Visiting Chatsworth House, home of Britain's classiest Christmas festival

"We begin baubling in August every year," says the guide showing us around one of Britain's most beautiful stately homes. "Attaching the correct wire to the Christmas baubles is an art," she adds. "Some of the baubles are quite heavy."

It's the week before Christmas, and at Chatsworth House, many creatures are stirring, but nary a mouse.

Chatsworth, in the sublime Derbyshire Dales, has an illustrious history that dates back to the 16th century. It has been passed down through 16 generations of the Cavendish family – who made various additions and alterations over the years – and is now home to the Duke and Duchess of Devonshire. It has become a thriving visitor attraction, houses one of Europe's most significant art collections, and hosts what is arguably Britain's classiest winter festival.

This year's market will run from November 15 to December 3,  with about 100 stalls selling a wide range of gifts and ornaments. But the real winter drawcard is the extent to which the Duchess of Devonshire goes to turn her home into a celebration of the festive season.

There's a different theme each winter. In 2018 it was "Once upon a time", with each room dedicated to a well known children's story: Cinderella, Snow White, James and the Giant Peach, and Mary Poppins among them. Previous themes have included the Chronicles of Narnia and Toad of Toad Hall.

The 2019 theme won't be announced until September, but the Duchess and her staff have been working on it for the past 18 months.

"The Duchess goes to the January sales to pick up the special fabrics she wants at bargain prices," our guide explains. "Many of the signature Christmas exhibits are made here, in-house."

Then there are the exquisitely dressed Christmas trees. We counted 36 when we visited last year. The 19 on the upper floors are artificial, but there are 17 real trees on the ground floor that require gallons of water during the two months of the festival.

Chatsworth is worth visiting whatever the season, especially now its £32 million restoration is complete. The project required the reopening of the original quarry (now part of the Peak District National Park), so the replacement stones perfectly match the golden  hue of those that have been in place for hundreds of years.

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Chatsworth House stands on the River Derwent, six kilometres from Bakewell (famous for its tarts), and is set in extensive parkland designed by Lancelot "Capability" Brown, Britain's most celebrated landscape gardener.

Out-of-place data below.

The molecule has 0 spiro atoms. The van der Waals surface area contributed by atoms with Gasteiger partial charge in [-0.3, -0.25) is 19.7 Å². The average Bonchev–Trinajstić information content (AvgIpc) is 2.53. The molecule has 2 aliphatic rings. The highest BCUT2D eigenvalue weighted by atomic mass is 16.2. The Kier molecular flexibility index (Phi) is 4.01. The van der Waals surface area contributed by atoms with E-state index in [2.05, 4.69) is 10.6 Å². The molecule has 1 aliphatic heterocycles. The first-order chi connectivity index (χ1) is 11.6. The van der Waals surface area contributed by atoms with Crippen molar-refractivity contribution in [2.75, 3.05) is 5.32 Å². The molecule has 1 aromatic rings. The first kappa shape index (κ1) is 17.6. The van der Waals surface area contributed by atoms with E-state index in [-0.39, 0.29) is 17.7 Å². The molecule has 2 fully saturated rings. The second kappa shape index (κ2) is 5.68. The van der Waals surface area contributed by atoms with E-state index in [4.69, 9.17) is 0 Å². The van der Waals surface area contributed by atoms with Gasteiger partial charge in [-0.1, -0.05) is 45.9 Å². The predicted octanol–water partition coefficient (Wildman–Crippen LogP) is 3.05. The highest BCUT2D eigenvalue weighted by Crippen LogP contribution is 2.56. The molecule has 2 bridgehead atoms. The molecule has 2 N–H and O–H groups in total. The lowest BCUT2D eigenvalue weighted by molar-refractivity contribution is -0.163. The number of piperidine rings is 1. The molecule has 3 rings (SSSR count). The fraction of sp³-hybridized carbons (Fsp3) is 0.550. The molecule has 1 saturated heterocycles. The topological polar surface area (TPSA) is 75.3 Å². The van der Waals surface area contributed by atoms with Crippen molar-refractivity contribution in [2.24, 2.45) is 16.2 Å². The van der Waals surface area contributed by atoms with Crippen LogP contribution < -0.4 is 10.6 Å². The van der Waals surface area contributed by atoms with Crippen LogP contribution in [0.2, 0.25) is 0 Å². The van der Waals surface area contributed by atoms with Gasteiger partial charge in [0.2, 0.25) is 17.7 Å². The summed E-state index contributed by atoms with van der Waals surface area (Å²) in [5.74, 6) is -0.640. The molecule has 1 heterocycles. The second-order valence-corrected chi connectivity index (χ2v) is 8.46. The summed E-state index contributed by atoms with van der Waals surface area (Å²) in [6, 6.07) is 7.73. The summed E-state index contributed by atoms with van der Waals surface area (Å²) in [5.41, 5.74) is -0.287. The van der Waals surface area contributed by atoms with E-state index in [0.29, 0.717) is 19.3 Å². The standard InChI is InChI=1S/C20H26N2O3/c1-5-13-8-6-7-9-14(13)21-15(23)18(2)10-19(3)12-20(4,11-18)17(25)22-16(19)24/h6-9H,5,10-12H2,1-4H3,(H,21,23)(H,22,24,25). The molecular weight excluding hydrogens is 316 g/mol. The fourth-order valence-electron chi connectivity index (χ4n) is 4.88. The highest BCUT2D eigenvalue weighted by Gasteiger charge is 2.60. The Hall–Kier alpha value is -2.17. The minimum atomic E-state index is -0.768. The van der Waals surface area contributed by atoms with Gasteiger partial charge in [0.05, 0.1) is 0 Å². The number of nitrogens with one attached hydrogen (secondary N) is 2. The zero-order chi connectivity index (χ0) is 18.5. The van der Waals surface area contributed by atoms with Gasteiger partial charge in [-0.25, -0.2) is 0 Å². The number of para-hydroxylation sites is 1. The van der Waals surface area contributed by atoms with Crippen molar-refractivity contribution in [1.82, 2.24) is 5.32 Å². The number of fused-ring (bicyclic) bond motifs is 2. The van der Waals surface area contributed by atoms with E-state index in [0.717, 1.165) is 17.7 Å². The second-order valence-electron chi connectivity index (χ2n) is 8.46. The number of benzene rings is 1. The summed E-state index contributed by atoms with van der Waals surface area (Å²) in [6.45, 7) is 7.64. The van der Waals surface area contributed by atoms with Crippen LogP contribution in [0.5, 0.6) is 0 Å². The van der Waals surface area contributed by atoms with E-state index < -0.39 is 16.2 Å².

Before Brown, Chatsworth had one of the finest French-style parterre gardens in Britain, but under William Cavendish, the 4th Duke of Devonshire (1720-1764), Brown tore them up, replacing formality with his meticulously planned and planted vistas that were meant to seem like the hand of God.

The 4th Duke also made extensive changes to the house. His wife, Lady Charlotte Boyle, was the daughter of Lord Burlington, the aristocratic architect who designed London's famous Burlington arcade. She inherited her father's collection of Old Masters and William Kent furniture that are now at Chatsworth.

The 6th Duke of Devonshire (William Spencer Cavendish, also known as the Bachelor Duke) was also a great collector. His finest addition was the Sculpture Gallery, built to house one of the best private collections in Europe. The Bachelor Duke loved Victorian-era house parties, and converted much of the upstairs into guest bedrooms. Overnight visitors included Queen Victoria, Prince Albert and Charles Dickens.

The 20th and 21st centuries were less kind to Chatsworth. Death duties cut in. Renovation estimates proved astronomical. But modern Chatsworth – now inhabited by the 12th Duke and Duchess – is really the work of Deborah "Debo" Cavendish, the youngest of the six Mitford sisters.

Deborah was the 11th Duchess of Devonshire. She died in 2014 at the age of 94, having written several books about Chatsworth. She was reputedly the last English aristocrat to have been entertained by Adolf Hitler. (Her sister, Unity, was a Nazi sympathiser.) If you taste Chatsworth's Christmas pudding, you'll understand why he wanted to invade.

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Chatsworth House, north of Birmingham and east of Manchester, is 257 kilometres north-west of London via the M1. See chatsworth.org

Steve Meacham travelled at his own expense.

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